W2462 TO DR. CALVIN BROOKS MCQUESTEN from his brother Isaac Baldwin McQuesten
Jul 28 1875
To: Dr. Calvin Brooks McQuesten, New York
From: Hamilton, Ontario
My Dear Brother,
The warm weather seems to have affected your memory, or else the very small amount of success achieved by your shootists in Ireland has turned your brain. Why you miserable little pot-bellied bald-pated, wheezing Yankee! Why you never coped with anything British on their terms but what you were beaten! Not only that but you daren't cross swords with Canadians unless you have very heavy odds in your favour. You didn't dare to attack the South 'til you were than double their strength; and then you narrowly escaped being thrashed. You couldn't go to Mexico 'til you could pour in ten men to one against you.
In fact the only noble success you achieved was your fearless attack some three or four years ago with a band of armed men on a camp of sick Indian women and children, whom you gloriously routed and butchered. And in order to kick up the well known bravery of your beautiful long legged, sallow faced, dyspeptic, lantern-jawed people, you swindle and gouge and grind and cheat and oppress all the unfortunate Aborigines under your rule. Then you drive them to desperation. And then, when in self defense they rise against you, you get up a great hue and cry about their treachery, because forsooth they have poorly learned a lesson or two from their beneficent Yankee schoolmaster.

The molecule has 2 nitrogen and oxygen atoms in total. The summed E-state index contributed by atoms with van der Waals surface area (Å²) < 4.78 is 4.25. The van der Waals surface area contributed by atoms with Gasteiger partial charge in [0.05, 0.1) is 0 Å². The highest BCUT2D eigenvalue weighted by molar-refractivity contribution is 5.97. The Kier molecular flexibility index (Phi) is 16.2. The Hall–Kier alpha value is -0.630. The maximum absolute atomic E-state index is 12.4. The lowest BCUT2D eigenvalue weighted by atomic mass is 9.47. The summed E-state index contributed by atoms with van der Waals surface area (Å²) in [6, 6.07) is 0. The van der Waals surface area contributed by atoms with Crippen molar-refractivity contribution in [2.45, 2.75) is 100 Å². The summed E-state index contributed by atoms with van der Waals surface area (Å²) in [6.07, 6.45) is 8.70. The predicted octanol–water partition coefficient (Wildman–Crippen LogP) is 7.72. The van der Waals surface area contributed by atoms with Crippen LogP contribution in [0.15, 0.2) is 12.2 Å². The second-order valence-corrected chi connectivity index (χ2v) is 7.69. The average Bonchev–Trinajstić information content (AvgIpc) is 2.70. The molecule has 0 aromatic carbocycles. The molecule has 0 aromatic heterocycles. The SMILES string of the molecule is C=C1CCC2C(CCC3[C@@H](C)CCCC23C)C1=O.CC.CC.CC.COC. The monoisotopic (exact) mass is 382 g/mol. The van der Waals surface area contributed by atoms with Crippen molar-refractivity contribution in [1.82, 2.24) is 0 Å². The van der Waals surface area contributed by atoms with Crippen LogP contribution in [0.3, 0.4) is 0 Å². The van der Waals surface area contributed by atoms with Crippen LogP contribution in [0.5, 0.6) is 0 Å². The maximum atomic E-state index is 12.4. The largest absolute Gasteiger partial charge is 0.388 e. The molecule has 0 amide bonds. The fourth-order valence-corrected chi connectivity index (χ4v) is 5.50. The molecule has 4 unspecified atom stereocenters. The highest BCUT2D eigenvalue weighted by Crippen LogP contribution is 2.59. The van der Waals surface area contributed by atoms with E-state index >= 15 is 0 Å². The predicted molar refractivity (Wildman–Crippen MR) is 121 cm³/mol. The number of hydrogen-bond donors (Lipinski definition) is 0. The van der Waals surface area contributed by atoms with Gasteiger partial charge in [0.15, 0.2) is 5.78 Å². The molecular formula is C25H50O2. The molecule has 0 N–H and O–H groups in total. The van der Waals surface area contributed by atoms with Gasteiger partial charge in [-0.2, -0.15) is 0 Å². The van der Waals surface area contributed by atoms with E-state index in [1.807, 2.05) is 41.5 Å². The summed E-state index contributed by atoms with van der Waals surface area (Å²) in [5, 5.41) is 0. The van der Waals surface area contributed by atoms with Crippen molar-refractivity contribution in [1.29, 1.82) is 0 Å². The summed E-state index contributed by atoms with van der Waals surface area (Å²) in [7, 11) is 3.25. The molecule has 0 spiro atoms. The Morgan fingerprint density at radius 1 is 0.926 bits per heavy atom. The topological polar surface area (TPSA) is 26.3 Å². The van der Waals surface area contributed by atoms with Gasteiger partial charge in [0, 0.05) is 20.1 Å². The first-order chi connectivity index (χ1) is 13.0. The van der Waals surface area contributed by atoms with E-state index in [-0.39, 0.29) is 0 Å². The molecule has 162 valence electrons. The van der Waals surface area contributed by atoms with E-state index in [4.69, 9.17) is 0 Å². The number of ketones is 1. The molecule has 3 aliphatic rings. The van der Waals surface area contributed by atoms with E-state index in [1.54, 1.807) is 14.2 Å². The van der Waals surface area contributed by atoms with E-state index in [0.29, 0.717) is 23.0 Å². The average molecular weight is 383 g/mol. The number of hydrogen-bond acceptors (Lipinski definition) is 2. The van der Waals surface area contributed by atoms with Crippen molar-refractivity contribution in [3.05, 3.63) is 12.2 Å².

You have to get Englishmen and Canadians to write for you--and then you grudgingly refuse to pay them any royalty on their works--to read to you, to act for you, and to preach to you--the last seems to be a useless importation, for all the preaching on earth wouldn't stop one appreciable particle of your lives, stealing, murdering, lechery, dirt and filth.
You try to rival Europe by having an International Exhibition. But you--with all your desire to show--are so afraid that any exhibition importing articles may make anything by them that you have them around with conditions and provisions etc., til most of the outside countries have concluded that you are so grasping and grubbing and greedy and avaricious that they want to have nothing to do with you. You make treaties with other people entered into in good faith by them. And then you twist and turn and wriggle to get out of them and cheat those you are dealing with in every underhand way. Your merchants live in great style and put on great appearances and then as unblushingly fail and commence once again, as though bankruptcy were one of the most honourable things that a man could have to do with. You'd kick the coppers off a dead man's eyes, you'd skin a louse for the sake of the hide and tallow. You'd, you'd---
Most affectionately, your brother
I.B. McQuesten [Isaac Baldwin McQuesten]
[P.S.] It's a very warm day